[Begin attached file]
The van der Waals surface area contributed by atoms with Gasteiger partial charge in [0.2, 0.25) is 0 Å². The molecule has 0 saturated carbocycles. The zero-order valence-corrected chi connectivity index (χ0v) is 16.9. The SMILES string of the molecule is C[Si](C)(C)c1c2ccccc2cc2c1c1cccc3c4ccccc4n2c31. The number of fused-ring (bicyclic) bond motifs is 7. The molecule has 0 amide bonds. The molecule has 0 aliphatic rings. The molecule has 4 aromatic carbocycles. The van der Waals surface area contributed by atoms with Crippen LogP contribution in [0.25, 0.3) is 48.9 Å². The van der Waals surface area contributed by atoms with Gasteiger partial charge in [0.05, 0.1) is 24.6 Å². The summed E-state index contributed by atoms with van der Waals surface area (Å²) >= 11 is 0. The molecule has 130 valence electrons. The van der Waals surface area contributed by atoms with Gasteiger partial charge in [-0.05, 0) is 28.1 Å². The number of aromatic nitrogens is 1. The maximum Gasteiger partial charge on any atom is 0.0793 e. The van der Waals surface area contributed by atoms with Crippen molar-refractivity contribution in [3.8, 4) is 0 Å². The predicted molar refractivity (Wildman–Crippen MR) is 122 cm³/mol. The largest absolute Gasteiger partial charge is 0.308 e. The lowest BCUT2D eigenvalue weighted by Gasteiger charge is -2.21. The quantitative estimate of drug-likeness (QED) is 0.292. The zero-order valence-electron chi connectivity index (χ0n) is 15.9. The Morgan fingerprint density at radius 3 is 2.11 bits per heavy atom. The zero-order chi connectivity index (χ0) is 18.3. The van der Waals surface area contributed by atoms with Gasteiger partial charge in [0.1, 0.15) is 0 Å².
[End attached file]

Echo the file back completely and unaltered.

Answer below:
The van der Waals surface area contributed by atoms with Gasteiger partial charge in [0.2, 0.25) is 0 Å². The molecule has 0 saturated carbocycles. The zero-order valence-corrected chi connectivity index (χ0v) is 16.9. The SMILES string of the molecule is C[Si](C)(C)c1c2ccccc2cc2c1c1cccc3c4ccccc4n2c31. The number of fused-ring (bicyclic) bond motifs is 7. The molecule has 0 amide bonds. The molecule has 0 aliphatic rings. The molecule has 4 aromatic carbocycles. The van der Waals surface area contributed by atoms with Crippen LogP contribution in [0.25, 0.3) is 48.9 Å². The van der Waals surface area contributed by atoms with Gasteiger partial charge in [0.05, 0.1) is 24.6 Å². The summed E-state index contributed by atoms with van der Waals surface area (Å²) >= 11 is 0. The molecule has 130 valence electrons. The van der Waals surface area contributed by atoms with Gasteiger partial charge in [-0.05, 0) is 28.1 Å². The number of aromatic nitrogens is 1. The maximum Gasteiger partial charge on any atom is 0.0793 e. The van der Waals surface area contributed by atoms with Crippen molar-refractivity contribution in [3.8, 4) is 0 Å². The predicted molar refractivity (Wildman–Crippen MR) is 122 cm³/mol. The largest absolute Gasteiger partial charge is 0.308 e. The lowest BCUT2D eigenvalue weighted by Gasteiger charge is -2.21. The quantitative estimate of drug-likeness (QED) is 0.292. The zero-order valence-electron chi connectivity index (χ0n) is 15.9. The Morgan fingerprint density at radius 3 is 2.11 bits per heavy atom. The zero-order chi connectivity index (χ0) is 18.3. The van der Waals surface area contributed by atoms with Gasteiger partial charge in [0.1, 0.15) is 0 Å².